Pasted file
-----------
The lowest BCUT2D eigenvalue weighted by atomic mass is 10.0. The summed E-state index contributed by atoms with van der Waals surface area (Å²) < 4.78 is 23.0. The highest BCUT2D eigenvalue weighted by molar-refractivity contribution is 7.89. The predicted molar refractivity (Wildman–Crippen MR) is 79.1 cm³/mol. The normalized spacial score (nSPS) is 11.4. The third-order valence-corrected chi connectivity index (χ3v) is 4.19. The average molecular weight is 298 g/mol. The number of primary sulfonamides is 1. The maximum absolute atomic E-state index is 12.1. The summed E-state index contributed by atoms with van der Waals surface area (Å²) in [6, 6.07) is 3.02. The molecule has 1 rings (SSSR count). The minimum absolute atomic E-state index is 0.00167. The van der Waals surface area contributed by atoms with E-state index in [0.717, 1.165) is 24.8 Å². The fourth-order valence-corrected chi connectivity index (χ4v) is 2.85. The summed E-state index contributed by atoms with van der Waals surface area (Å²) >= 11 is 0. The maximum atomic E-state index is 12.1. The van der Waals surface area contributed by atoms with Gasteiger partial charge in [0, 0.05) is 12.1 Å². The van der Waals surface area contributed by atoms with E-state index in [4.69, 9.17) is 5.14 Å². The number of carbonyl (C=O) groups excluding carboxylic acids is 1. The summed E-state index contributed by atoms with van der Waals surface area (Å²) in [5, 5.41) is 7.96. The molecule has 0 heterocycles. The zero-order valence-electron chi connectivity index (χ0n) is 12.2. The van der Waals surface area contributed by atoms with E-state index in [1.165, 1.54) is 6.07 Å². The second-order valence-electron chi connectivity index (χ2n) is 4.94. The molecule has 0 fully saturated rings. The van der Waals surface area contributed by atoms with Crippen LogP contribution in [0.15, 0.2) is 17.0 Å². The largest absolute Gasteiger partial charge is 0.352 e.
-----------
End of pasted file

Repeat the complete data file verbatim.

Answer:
The lowest BCUT2D eigenvalue weighted by atomic mass is 10.0. The summed E-state index contributed by atoms with van der Waals surface area (Å²) < 4.78 is 23.0. The highest BCUT2D eigenvalue weighted by molar-refractivity contribution is 7.89. The predicted molar refractivity (Wildman–Crippen MR) is 79.1 cm³/mol. The normalized spacial score (nSPS) is 11.4. The third-order valence-corrected chi connectivity index (χ3v) is 4.19. The average molecular weight is 298 g/mol. The number of primary sulfonamides is 1. The maximum absolute atomic E-state index is 12.1. The summed E-state index contributed by atoms with van der Waals surface area (Å²) in [6, 6.07) is 3.02. The molecule has 1 rings (SSSR count). The minimum absolute atomic E-state index is 0.00167. The van der Waals surface area contributed by atoms with E-state index in [0.717, 1.165) is 24.8 Å². The fourth-order valence-corrected chi connectivity index (χ4v) is 2.85. The summed E-state index contributed by atoms with van der Waals surface area (Å²) >= 11 is 0. The maximum atomic E-state index is 12.1. The van der Waals surface area contributed by atoms with Gasteiger partial charge in [0, 0.05) is 12.1 Å². The van der Waals surface area contributed by atoms with E-state index in [4.69, 9.17) is 5.14 Å². The number of carbonyl (C=O) groups excluding carboxylic acids is 1. The summed E-state index contributed by atoms with van der Waals surface area (Å²) in [5, 5.41) is 7.96. The molecule has 0 heterocycles. The zero-order valence-electron chi connectivity index (χ0n) is 12.2. The van der Waals surface area contributed by atoms with E-state index in [1.165, 1.54) is 6.07 Å². The second-order valence-electron chi connectivity index (χ2n) is 4.94. The molecule has 0 fully saturated rings. The van der Waals surface area contributed by atoms with Crippen LogP contribution in [0.15, 0.2) is 17.0 Å². The largest absolute Gasteiger partial charge is 0.352 e.